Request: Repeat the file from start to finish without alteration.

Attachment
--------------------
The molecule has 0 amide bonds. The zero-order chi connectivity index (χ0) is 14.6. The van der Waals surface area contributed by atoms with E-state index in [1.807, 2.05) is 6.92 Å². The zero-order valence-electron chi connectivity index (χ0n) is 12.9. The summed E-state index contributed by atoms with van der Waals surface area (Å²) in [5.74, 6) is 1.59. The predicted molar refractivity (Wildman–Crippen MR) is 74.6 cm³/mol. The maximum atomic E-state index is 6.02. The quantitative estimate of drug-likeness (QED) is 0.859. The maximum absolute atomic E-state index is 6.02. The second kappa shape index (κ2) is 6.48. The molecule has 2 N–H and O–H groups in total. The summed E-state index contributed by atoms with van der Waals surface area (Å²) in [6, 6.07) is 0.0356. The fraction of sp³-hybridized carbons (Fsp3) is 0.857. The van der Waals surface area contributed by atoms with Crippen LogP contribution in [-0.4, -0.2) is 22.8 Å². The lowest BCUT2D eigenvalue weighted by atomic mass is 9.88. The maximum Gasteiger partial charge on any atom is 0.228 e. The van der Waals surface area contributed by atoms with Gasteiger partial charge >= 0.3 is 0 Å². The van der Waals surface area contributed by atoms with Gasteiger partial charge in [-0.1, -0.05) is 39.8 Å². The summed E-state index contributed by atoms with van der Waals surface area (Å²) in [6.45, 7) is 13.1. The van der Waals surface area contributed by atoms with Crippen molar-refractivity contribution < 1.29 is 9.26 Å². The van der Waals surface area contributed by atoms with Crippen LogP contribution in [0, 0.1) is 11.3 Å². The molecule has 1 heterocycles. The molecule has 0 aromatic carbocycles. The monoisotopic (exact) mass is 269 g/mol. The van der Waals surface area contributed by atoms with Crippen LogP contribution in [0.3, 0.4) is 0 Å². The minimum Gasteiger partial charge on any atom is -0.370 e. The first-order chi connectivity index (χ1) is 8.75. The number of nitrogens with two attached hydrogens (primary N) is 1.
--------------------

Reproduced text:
The molecule has 0 amide bonds. The zero-order chi connectivity index (χ0) is 14.6. The van der Waals surface area contributed by atoms with E-state index in [1.807, 2.05) is 6.92 Å². The zero-order valence-electron chi connectivity index (χ0n) is 12.9. The summed E-state index contributed by atoms with van der Waals surface area (Å²) in [5.74, 6) is 1.59. The predicted molar refractivity (Wildman–Crippen MR) is 74.6 cm³/mol. The maximum atomic E-state index is 6.02. The quantitative estimate of drug-likeness (QED) is 0.859. The maximum absolute atomic E-state index is 6.02. The second kappa shape index (κ2) is 6.48. The molecule has 2 N–H and O–H groups in total. The summed E-state index contributed by atoms with van der Waals surface area (Å²) in [6, 6.07) is 0.0356. The fraction of sp³-hybridized carbons (Fsp3) is 0.857. The van der Waals surface area contributed by atoms with Crippen LogP contribution in [-0.4, -0.2) is 22.8 Å². The lowest BCUT2D eigenvalue weighted by atomic mass is 9.88. The maximum Gasteiger partial charge on any atom is 0.228 e. The van der Waals surface area contributed by atoms with Gasteiger partial charge >= 0.3 is 0 Å². The van der Waals surface area contributed by atoms with Gasteiger partial charge in [-0.1, -0.05) is 39.8 Å². The summed E-state index contributed by atoms with van der Waals surface area (Å²) in [6.45, 7) is 13.1. The van der Waals surface area contributed by atoms with Crippen molar-refractivity contribution < 1.29 is 9.26 Å². The van der Waals surface area contributed by atoms with Crippen LogP contribution in [0, 0.1) is 11.3 Å². The molecule has 1 heterocycles. The molecule has 0 aromatic carbocycles. The monoisotopic (exact) mass is 269 g/mol. The van der Waals surface area contributed by atoms with Crippen LogP contribution in [0.3, 0.4) is 0 Å². The minimum Gasteiger partial charge on any atom is -0.370 e. The first-order chi connectivity index (χ1) is 8.75. The number of nitrogens with two attached hydrogens (primary N) is 1.